Concepts for anatomy, physiology, and chemistry courses provide the foundation for exploring human dysfunction across the lifespan. Emphasis is placed on the relationship of health patterns of major body systems to changes that occur during the illness experience. Major pathophysiologic concepts are explored using a symptom-based approach that focuses on the most common diagnoses encountered in the clinical setting. Theories relation etiology, pathogenesis, and clinical manifestations are used to study common disease processes. Concepts learned in this course are fundamental to nursing practice. A minimum grade of C+ in this course is required to continue to NU-206.

Course usage information

NU-206   Introduction to Pharmacology for NursesCredits: 3   

Prerequisites: NU-201 and NU-205; both passed with a grade of C+ or higher; and NU-201L and NU-201P.

Term Offered: Spring Term

Course Type(s): None

Basic pharmacotherapeutics, pharmacodynamics, and pharmacokinetics are introduced. Students will be instructed on the actions, interactions, adverse effects, and nursing implications of each drug classification. Focuses on the principles and concepts of pharmacology and related nursing practices including the pharmacological approach to medication dosage/calculations, quality and safety in the administration of medication and patient/client education. The principles of altered pharmacodynamics relative to age and ethnicity will be included. A minimum grade of C+ is required in this course to continue to NU-415.

Course usage information

NU-311   Issues and Trends in Professional NursingCredits: 3   

Prerequisite: Permission of chair required for non-BSN students.

Term Offered: Fall Term

Course Type(s): WT

Utilizing the Monmouth University philosophy of nursing, the course explores the role of the nurse as a professional practitioner and as a member of the health care team. Content includes: trends and issues affecting health care of consumers, nursing, nursing education, and the health care delivery system, professional accountability, legal and ethical concerns, client advocacy, as well as political and social issues related to health care. Nursing majors only.

Course usage information

NU-312   Individual Health AssessmentCredits: 3   

Prerequisites: BY-111 and BY-112; and malpractice insurance.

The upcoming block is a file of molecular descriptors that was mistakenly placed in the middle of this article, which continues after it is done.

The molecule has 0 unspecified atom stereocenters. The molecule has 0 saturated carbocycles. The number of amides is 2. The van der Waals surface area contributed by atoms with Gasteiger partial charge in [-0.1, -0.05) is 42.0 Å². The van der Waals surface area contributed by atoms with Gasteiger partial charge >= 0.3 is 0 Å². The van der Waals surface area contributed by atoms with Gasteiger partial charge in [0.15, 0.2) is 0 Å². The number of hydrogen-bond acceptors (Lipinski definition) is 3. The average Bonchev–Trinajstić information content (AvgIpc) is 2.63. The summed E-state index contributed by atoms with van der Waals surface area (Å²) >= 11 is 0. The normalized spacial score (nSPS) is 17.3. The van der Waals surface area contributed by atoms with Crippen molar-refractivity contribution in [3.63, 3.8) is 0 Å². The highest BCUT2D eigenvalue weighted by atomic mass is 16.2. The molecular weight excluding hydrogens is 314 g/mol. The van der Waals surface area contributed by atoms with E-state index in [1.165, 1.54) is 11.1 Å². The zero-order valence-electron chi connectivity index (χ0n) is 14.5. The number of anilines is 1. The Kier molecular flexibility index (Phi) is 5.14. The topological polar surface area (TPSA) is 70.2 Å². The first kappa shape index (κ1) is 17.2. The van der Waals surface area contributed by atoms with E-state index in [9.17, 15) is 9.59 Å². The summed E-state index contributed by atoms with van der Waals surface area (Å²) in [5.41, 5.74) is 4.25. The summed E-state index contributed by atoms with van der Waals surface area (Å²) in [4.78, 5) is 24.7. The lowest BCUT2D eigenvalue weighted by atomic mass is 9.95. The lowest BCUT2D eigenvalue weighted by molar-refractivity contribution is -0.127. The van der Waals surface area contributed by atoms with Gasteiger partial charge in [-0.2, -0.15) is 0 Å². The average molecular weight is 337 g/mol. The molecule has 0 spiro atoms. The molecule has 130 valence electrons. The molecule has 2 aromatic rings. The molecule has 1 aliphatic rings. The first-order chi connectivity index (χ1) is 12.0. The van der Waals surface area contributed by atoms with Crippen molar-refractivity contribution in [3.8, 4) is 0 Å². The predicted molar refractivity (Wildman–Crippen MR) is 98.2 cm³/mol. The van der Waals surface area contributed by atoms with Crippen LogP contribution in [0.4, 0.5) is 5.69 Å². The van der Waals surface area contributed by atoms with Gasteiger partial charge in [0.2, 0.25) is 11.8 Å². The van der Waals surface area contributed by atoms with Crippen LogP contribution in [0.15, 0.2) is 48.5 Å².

Term Offered: All Terms

Course Type(s): None

Theory and practice of health-assessment skills, identification of deviations from normal, and documentation of findings. Use of techniques in a university laboratory to collect subjective and objective assessment data from a developmental, hereditary, environmental, and nutritional perspective. Relationship of health assessment to the role and responsibilities of the professional nurse in application of the nursing process.

Course usage information

NU-324   Human SexualityCredits: 3   

Term Offered: All Terms

Course Type(s): GS, NU.EL

An introductory course designed to provide the student with a factual background as well as an in-depth understanding of his or her own and others' sexuality and how it affects health. Focuses on developing an understanding of the essential components of human sexuality and their interrelationship with human development. Social, cultural and developmental determinants will be examined for their influence upon human sexuality. Examines the relationship between human sexuality and professional nursing practice. Content will include: the use of a sexual history in the nursing assessment, sexually transmitted disease, effects of pregnancy and aging on sexuality, effects of medical, surgical, and chronic health problems on an individual's sexual functioning and identity. The role of the nurse as an educator/counselor is discussed. Also listed as HE-324.

Course usage information

NU-330   Women's HealthCredits: 3   

Term Offered: All Terms

Course Type(s): BI.EL, CD, GS, NU.EL

Health care needs/concerns of women from diverse cultures will be examined. The focus will be on African, Asian, Caribbean, and Latina perspectives of health benefits, health practices, physical and physiological threats, and ethical issues. Body image, sexuality, marriage customs, reproduction, childbirth, parenting, lifestyle choices, menopause, and aging will be examined within the context of culture and contrasted to those of Western women. Also listed as HE-330.

Course usage information

NU-355   Research Methods in NursingCredits: 3   

Prerequisites: EN-101 and EN-102 or permission of the instructor.

Term Offered: Fall Term

Course Type(s): WT

Focuses on the nurse as a consumer of research. Emphasis is placed upon studying the steps of the research process as a basis for understanding investigation of nursing problems and the application of findings to practice. Seeks to prepare students with an introduction to basic methodological and statistical concepts.